Released: 2013, Candlelight Records
Reviewer: Peter Atkinson
Can’t say I’m the biggest fan of folk/pagan metal, but I really like what this Scottish quartet do with those elements on their first full-length. Despite a band name and album title that conjure images of Renaissance faire extravagance, animal pelt adornments and period instrumentation, Cnoc Au Tursa play it smart when it comes to frilly extras by treating them as such.
At its sonic heart, The Giants of Auld is actually more of a symphonic black metal/power metal hybrid with its furious riffing and opulent keyboards countered by lush melodies and rousing choruses. After the acoustic intro “The Piper O' Dundee,” the band launch headlong into the bracing “The Lion of Scotland,” which gives a clever Scottish accent to the typical black metal tremolo guitaring. It's reminiscent, of all bands, Big Country, but that fleet-footed guitar line is just brilliant – and it comes into play elsewhere.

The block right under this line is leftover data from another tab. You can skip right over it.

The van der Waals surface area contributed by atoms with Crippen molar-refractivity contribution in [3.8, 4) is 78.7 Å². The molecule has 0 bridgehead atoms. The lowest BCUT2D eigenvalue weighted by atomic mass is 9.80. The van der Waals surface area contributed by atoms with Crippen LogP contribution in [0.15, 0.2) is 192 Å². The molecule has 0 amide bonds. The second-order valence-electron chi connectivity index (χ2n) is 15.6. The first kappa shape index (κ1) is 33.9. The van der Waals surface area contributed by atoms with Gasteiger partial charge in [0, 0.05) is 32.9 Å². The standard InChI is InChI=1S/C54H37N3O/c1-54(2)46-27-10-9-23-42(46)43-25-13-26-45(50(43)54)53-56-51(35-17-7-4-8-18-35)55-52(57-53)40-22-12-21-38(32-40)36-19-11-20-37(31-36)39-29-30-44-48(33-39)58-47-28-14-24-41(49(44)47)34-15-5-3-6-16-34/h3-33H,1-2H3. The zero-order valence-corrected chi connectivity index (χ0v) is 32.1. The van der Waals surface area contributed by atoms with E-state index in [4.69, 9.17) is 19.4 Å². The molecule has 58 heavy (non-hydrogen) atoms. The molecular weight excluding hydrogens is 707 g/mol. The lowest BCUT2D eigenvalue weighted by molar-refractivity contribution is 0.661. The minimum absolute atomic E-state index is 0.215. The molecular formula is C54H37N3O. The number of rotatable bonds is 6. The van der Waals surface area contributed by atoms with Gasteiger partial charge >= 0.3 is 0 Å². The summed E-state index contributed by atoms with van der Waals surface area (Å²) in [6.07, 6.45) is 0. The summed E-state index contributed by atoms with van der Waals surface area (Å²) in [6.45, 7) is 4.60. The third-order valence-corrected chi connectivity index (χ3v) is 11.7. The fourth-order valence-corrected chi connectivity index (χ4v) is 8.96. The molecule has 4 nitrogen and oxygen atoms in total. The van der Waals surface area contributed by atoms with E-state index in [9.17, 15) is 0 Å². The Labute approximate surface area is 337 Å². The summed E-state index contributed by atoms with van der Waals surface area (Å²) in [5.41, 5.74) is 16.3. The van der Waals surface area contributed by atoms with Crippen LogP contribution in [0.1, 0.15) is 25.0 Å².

“Bannockburn,” “Ettrick Forest In November” and “Hail Land Of My Fathers,” though, play it pretty straight, recalling Primordial or Immortal as they blaze along, whereas “Culloden Moor” takes a page from Dimmu Borgir's Enthrone Darkness Triumphant era with its prominent piano and chunky, galloping hooks.
At midstream, however, Cnoc Au Tursa pull a 180 with “The Spellbound Knight,” which showcases their folk/pagan influences in full with operatic vocal effects, bag-pipey guitar licks, whistles, etc., layered onto a mid-tempo epic that is certainly the album's most grandiose. The curiously uptempo “Winter: A Dirge” brings those elements to bear again, though they are not as pronounced.
Kudos to the band for this sort of approach. A more liberal slathering of bygone window dressing throughout would have been a distraction from the already majestic power the music, not to mention the magnificently literate lyrics steeped in old Scottish poetry – in some cases, the aforementioned “Winter: A Dirge” and “Ettrick Forest In November,” using the works of Robert Burns or Sir Walter Scott as source material.
A fantastic and fascinating debut.